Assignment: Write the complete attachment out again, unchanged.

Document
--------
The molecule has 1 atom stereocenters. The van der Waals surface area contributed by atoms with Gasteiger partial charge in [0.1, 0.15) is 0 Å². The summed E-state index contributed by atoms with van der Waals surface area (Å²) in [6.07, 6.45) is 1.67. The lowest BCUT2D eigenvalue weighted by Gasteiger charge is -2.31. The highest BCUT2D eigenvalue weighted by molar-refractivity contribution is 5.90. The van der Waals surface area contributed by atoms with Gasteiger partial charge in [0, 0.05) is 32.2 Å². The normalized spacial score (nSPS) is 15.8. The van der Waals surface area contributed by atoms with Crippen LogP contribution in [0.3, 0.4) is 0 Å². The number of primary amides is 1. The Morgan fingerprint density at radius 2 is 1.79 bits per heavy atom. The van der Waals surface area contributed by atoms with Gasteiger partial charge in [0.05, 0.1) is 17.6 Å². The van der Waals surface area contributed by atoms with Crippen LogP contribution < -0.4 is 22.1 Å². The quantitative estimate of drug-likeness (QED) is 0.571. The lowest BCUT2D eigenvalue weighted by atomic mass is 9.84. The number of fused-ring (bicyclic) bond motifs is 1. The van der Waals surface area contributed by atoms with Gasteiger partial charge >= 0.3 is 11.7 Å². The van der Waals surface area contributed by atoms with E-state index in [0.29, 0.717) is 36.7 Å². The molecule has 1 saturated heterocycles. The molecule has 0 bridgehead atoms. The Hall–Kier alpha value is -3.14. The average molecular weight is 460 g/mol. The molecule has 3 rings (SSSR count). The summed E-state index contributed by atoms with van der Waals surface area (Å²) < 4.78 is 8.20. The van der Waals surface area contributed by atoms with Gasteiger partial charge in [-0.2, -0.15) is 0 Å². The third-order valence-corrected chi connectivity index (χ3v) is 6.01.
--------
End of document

The molecule has 1 atom stereocenters. The van der Waals surface area contributed by atoms with Gasteiger partial charge in [0.1, 0.15) is 0 Å². The summed E-state index contributed by atoms with van der Waals surface area (Å²) in [6.07, 6.45) is 1.67. The lowest BCUT2D eigenvalue weighted by Gasteiger charge is -2.31. The highest BCUT2D eigenvalue weighted by molar-refractivity contribution is 5.90. The van der Waals surface area contributed by atoms with Gasteiger partial charge in [0, 0.05) is 32.2 Å². The normalized spacial score (nSPS) is 15.8. The van der Waals surface area contributed by atoms with Crippen LogP contribution in [0.3, 0.4) is 0 Å². The number of primary amides is 1. The Morgan fingerprint density at radius 2 is 1.79 bits per heavy atom. The van der Waals surface area contributed by atoms with Gasteiger partial charge in [0.05, 0.1) is 17.6 Å². The van der Waals surface area contributed by atoms with Crippen LogP contribution < -0.4 is 22.1 Å². The quantitative estimate of drug-likeness (QED) is 0.571. The lowest BCUT2D eigenvalue weighted by atomic mass is 9.84. The number of fused-ring (bicyclic) bond motifs is 1. The van der Waals surface area contributed by atoms with Gasteiger partial charge >= 0.3 is 11.7 Å². The van der Waals surface area contributed by atoms with E-state index in [0.29, 0.717) is 36.7 Å². The molecule has 1 saturated heterocycles. The molecule has 0 bridgehead atoms. The Hall–Kier alpha value is -3.14. The average molecular weight is 460 g/mol. The molecule has 3 rings (SSSR count). The summed E-state index contributed by atoms with van der Waals surface area (Å²) < 4.78 is 8.20. The van der Waals surface area contributed by atoms with Gasteiger partial charge in [-0.2, -0.15) is 0 Å². The third-order valence-corrected chi connectivity index (χ3v) is 6.01.